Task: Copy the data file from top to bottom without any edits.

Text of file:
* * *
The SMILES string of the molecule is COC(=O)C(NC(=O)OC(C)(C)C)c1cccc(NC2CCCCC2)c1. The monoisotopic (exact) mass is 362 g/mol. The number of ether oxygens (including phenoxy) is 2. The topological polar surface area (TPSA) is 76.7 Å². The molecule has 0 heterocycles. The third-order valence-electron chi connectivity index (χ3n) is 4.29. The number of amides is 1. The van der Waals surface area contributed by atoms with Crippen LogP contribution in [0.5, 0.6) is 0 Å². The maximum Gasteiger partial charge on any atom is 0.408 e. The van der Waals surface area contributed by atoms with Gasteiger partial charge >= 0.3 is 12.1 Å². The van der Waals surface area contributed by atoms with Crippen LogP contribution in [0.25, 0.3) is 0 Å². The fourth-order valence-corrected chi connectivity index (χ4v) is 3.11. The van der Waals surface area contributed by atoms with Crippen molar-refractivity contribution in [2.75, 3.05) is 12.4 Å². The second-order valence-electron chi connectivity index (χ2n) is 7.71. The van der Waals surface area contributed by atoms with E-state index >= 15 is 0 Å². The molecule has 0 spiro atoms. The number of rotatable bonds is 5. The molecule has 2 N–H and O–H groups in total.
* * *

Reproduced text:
The SMILES string of the molecule is COC(=O)C(NC(=O)OC(C)(C)C)c1cccc(NC2CCCCC2)c1. The monoisotopic (exact) mass is 362 g/mol. The number of ether oxygens (including phenoxy) is 2. The topological polar surface area (TPSA) is 76.7 Å². The molecule has 0 heterocycles. The third-order valence-electron chi connectivity index (χ3n) is 4.29. The number of amides is 1. The van der Waals surface area contributed by atoms with Crippen LogP contribution in [0.5, 0.6) is 0 Å². The maximum Gasteiger partial charge on any atom is 0.408 e. The van der Waals surface area contributed by atoms with Gasteiger partial charge >= 0.3 is 12.1 Å². The van der Waals surface area contributed by atoms with Crippen LogP contribution in [0.25, 0.3) is 0 Å². The fourth-order valence-corrected chi connectivity index (χ4v) is 3.11. The van der Waals surface area contributed by atoms with Crippen molar-refractivity contribution in [2.75, 3.05) is 12.4 Å². The second-order valence-electron chi connectivity index (χ2n) is 7.71. The van der Waals surface area contributed by atoms with E-state index >= 15 is 0 Å². The molecule has 0 spiro atoms. The number of rotatable bonds is 5. The molecule has 2 N–H and O–H groups in total.